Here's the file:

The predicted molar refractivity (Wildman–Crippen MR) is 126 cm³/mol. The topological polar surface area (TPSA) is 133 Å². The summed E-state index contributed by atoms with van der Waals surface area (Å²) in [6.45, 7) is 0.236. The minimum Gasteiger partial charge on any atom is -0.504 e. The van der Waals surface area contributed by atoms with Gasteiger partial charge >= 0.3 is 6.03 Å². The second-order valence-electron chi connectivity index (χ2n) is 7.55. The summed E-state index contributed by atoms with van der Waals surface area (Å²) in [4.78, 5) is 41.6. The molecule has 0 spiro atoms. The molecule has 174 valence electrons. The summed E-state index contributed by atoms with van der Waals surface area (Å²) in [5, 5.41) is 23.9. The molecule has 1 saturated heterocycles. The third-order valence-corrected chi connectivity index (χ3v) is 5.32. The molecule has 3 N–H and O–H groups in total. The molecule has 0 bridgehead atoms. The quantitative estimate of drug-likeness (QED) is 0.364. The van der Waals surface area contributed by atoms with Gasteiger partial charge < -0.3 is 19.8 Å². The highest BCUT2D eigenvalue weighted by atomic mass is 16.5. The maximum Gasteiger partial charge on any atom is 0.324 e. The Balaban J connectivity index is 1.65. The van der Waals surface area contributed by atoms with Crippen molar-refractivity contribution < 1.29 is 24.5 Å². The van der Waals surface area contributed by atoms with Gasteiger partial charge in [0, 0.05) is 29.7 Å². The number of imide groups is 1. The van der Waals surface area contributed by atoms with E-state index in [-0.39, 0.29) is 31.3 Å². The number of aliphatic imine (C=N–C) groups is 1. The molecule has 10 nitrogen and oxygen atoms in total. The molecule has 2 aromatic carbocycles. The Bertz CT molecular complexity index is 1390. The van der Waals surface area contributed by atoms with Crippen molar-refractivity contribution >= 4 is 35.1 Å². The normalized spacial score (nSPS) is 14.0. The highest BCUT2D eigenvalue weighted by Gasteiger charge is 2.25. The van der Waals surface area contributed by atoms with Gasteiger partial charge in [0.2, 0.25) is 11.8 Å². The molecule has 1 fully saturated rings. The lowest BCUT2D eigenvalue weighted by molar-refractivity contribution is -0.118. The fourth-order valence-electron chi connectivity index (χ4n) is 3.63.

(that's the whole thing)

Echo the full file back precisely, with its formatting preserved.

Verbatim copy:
The predicted molar refractivity (Wildman–Crippen MR) is 126 cm³/mol. The topological polar surface area (TPSA) is 133 Å². The summed E-state index contributed by atoms with van der Waals surface area (Å²) in [6.45, 7) is 0.236. The minimum Gasteiger partial charge on any atom is -0.504 e. The van der Waals surface area contributed by atoms with Gasteiger partial charge >= 0.3 is 6.03 Å². The second-order valence-electron chi connectivity index (χ2n) is 7.55. The summed E-state index contributed by atoms with van der Waals surface area (Å²) in [4.78, 5) is 41.6. The molecule has 0 spiro atoms. The molecule has 174 valence electrons. The summed E-state index contributed by atoms with van der Waals surface area (Å²) in [5, 5.41) is 23.9. The molecule has 1 saturated heterocycles. The third-order valence-corrected chi connectivity index (χ3v) is 5.32. The molecule has 3 N–H and O–H groups in total. The molecule has 0 bridgehead atoms. The quantitative estimate of drug-likeness (QED) is 0.364. The van der Waals surface area contributed by atoms with Gasteiger partial charge < -0.3 is 19.8 Å². The highest BCUT2D eigenvalue weighted by atomic mass is 16.5. The maximum Gasteiger partial charge on any atom is 0.324 e. The Balaban J connectivity index is 1.65. The van der Waals surface area contributed by atoms with Crippen molar-refractivity contribution < 1.29 is 24.5 Å². The van der Waals surface area contributed by atoms with Gasteiger partial charge in [0, 0.05) is 29.7 Å². The number of imide groups is 1. The van der Waals surface area contributed by atoms with E-state index in [-0.39, 0.29) is 31.3 Å². The number of aliphatic imine (C=N–C) groups is 1. The molecule has 10 nitrogen and oxygen atoms in total. The molecule has 2 aromatic carbocycles. The Bertz CT molecular complexity index is 1390. The van der Waals surface area contributed by atoms with Crippen molar-refractivity contribution >= 4 is 35.1 Å². The normalized spacial score (nSPS) is 14.0. The highest BCUT2D eigenvalue weighted by Gasteiger charge is 2.25. The van der Waals surface area contributed by atoms with Gasteiger partial charge in [0.2, 0.25) is 11.8 Å². The molecule has 1 fully saturated rings. The lowest BCUT2D eigenvalue weighted by molar-refractivity contribution is -0.118. The fourth-order valence-electron chi connectivity index (χ4n) is 3.63.